Friday, December 4, 2015

Best of the Year: Basquiat's Retrospective at Art Gallery of Ontario, Spring Break

Advertised around Toronto street signs to this subway station, Jean-Michel Basquiat rained all over the vibrant city.
Jean-Michel Basquiat's "Now's the Time" retrospective at the Art Gallery of Ontario was an amazing spectacle, a treat for a Basquiat novice. I had always treasured Julian Schnabel's film starring Jeffrey Wright as the locc'ed 1980's beauty. Yes beauty. The man was a beautiful genius- a bonafide genius-- touching the world with his massive abstract expression meets graffiti street style diaries. He had a finesse in style, wearing suits and sporting a shaved head or thick locs twisted in suspenseful direction.During my spring break in March, I had the gracious opportunity to visit the AGO with a sweet dear friend. I learned more about Basquiat, further than what Google and Wikipedia could document. This introduction to viewing his work in the flesh unveiled meaningful marks, thickly applied shapes, and intimate trilingual language stories arranged purposely among the acrylic, oils, oil stick on found surfaces such as cardboard, scrap paper, and anti-art school canvas supports. From museums to private collections all around the globe, Basquiat's pieces of raw gritty honesty filled minds and hearts with a tenacious presence that stayed consistent throughout the course of walking through the massive exhibit. He lingered in between worlds-- the worlds of Picasso, Da Vinci, and other art history cannon men to the harsh abrasiveness one sees in the tough streets. Much like seeing the journals at Brooklyn Museum, AGO's display of Basquait's unique oeuvre stretched out tearful prose in painting and drawing form. The curators tied together civil rights events, featured Basquiat's family and those who have studied Basquiat, and stock footage videos of the young aerosol lover. Intense compositions articulated the stigma of racial tension, the raspy eloquence found in rapturous jazz notes, animated violence in ill-humored cartoons and comic strips, and deeply personal narrative about his very existence as an American black man.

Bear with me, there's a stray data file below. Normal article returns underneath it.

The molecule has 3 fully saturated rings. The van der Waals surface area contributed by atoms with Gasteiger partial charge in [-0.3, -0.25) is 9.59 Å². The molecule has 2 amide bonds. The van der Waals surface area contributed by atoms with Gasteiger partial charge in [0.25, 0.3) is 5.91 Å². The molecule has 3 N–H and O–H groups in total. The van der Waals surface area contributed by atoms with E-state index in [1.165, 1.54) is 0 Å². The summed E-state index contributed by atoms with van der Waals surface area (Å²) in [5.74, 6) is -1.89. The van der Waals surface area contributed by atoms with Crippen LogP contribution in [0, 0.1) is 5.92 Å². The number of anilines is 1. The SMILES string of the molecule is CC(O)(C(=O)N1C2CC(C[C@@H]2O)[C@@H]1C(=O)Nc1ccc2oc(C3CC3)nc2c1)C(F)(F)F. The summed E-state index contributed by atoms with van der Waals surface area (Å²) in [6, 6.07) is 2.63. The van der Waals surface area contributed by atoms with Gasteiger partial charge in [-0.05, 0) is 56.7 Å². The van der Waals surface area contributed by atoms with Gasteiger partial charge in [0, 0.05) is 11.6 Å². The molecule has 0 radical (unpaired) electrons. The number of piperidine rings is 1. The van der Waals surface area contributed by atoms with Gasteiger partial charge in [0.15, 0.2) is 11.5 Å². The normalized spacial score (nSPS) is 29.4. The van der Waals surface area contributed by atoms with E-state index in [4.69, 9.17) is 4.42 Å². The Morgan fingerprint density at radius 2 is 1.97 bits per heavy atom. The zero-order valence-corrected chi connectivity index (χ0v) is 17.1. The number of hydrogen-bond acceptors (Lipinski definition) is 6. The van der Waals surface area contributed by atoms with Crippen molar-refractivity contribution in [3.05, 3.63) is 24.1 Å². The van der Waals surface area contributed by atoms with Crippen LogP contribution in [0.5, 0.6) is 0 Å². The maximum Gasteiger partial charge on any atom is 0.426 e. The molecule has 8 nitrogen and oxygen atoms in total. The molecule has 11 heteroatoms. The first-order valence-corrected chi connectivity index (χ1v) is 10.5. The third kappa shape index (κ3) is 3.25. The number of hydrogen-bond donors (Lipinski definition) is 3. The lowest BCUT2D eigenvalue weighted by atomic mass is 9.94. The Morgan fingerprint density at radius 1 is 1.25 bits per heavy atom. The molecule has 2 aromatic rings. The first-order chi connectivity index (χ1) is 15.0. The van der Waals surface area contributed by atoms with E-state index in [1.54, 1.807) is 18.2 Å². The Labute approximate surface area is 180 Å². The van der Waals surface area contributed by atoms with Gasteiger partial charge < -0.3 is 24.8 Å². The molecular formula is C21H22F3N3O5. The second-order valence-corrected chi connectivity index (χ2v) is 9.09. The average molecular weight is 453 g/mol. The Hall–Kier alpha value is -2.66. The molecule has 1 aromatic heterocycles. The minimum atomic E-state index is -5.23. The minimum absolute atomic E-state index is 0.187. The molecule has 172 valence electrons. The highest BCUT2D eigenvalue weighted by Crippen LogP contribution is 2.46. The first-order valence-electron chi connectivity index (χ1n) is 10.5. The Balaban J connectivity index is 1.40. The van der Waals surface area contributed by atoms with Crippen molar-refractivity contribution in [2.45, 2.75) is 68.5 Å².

While there were paintings, drawings, and sculpture, Roland Hagenberg's rare, very candid Basquiat photographs near Frank restaurant were displayed. The sophisticated black and white shots range from showcasing Basquiat's serious commitment to art, his stark intelligence, his overwhelming confidence, and his vulnerability.
Thus, I saw "Now's the Time" twice, lingering in a supreme validation that made my love for him blossom like fragrant flowers in a watered garden. Although solemn and silent, attached to walls, I heard his screams, his protests outlined in the strong, aggressive prowess of varied technical precision and powerful language.
And that incredible talent crowned my ardor with great sublime joy.

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